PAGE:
But while these Assyrians, at least in this essay, have been portrayed as a single ethnic group, the reality was different in the last century. Even though they share the culture, history, language and religion, they had been fragmented to a large degree over language dialects, religious differences, historical backgrounds, etc., but recently with the rise of internet communications, and use of English as a common external language it is bringing this community together again. What is very impressive is that they have managed to keep an ancient language, Aramaic alive and in common use for such a long time. Think back on other ancient languages such as Latin and Sanskrit, which are unfortunately no longer in common usage.
This group of people have a rather interestingly and well documented history of being persecuted. A website I found notes the first persecution way back to 107 A.D. when the Parthian king Xosroes murdered the second bishop of Arbela (modern Arbil). In 448 A.D., King Yasdegerd II lead the Persians to knock off more than hundred thousand Assyrians in and around Kirkuk in modern day Northern Iraq or Kurdistan. And so on and so forth, being persecuted by the Jews, Muslims, Parthians, Mongols, Kurds, you name it. Between Iran, Iraq and Syria, the Kurds seems to have really got it in for them. And these Assyrians were also part of the group of Maronite Christians in current Lebanon and participated in the civil war which sadly seems to be picking up steam again. But these chaps have really suffered, so much so that they were called as the Martyr's Church by Pope John Paul II, because no other church has been the unfortunate recipient of concentrated martyrdom, persecution and massacres just for belonging to this religion/church.
This church seems to have grown and it pops up in the most amazing of places. The South Indian church is linked to the Assyrians, where it is known as the Chaldean Syrian Church. Kerala, the southern state, has had long trading links with the Middle East and this is where it's believed (on very little factual basis mind you) that the Apostle Thomas landed and converted many locals to Christianity. The Portuguese tried to convert these people to Catholicism, but didn't really manage to do so, but guess what? There seems to be a right royal theological war going on between Catholicism and Syrian Christians in India, with the equivalent of a SWAT team being sent by Antiochene Church in Jerusalem in 1665 to help fight off these pesky Catholics. This church is also present in USA, Australia and New Zealand and in some smaller numbers in Russia and other countries.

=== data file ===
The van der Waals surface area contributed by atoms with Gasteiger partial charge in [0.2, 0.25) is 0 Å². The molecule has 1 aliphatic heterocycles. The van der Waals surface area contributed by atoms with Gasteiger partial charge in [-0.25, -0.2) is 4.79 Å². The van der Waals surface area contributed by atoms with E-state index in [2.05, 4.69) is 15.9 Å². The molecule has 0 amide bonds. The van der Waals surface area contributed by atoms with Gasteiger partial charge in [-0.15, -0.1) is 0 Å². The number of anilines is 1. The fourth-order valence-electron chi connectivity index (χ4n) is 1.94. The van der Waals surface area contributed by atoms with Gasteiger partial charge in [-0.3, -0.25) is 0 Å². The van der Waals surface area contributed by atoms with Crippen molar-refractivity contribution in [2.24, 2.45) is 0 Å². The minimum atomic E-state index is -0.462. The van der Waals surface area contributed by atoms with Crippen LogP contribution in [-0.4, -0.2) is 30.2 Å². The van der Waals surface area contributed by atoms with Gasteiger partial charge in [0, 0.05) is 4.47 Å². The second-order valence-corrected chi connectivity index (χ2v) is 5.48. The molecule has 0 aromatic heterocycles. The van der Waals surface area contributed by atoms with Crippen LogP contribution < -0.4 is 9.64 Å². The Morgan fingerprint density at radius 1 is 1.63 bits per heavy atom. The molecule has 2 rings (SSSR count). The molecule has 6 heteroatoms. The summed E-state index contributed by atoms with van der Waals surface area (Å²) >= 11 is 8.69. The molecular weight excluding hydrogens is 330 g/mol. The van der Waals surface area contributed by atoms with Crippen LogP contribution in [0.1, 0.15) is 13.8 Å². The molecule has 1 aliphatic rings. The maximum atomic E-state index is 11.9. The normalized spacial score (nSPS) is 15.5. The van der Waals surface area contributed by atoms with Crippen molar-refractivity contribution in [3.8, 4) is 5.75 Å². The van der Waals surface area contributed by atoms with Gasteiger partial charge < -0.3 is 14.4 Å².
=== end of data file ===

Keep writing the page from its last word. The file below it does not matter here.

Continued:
When I started to research this and talking to my sister about it, it was almost like being an internet Indiana Jones. Fascinating to dig around and discuss this little nugget of information. But for these Assyrians, life is not that easy. They are dissipated across a vast landscape, persecuted by and in the states in the Middle East where they live, difficult language and communication problems. It will indeed be a shame for this amazing cultural and religious group to die out, but they will have to make extraordinary efforts to create a self identity and grow into a confident part of the greater comity of nations. The Assyrians should take the words of Irena Klepfisz, a famous Jewish poetess and writer to heart. Irena said about her people and language: "Yiddish acted as the cement that bound the Jewish community together on a socialist foundation. What language we spoke was critical. It reflected our identity, our loyalty, our distinctness not only from the gentile environment, but from other Jews as well. The use of Yiddish was an expression not only of love of a language, but of pride in ourselves as a people; it was an acknowledgment of a historical and cultural yerushe, heritage, a link to generations of Jews who came before and to the political activists of Eastern Europe. Above all it was the symbol of resistance to assimilation, an insistence on remaining who we were."
All this to be taken with a grain of piquant salt!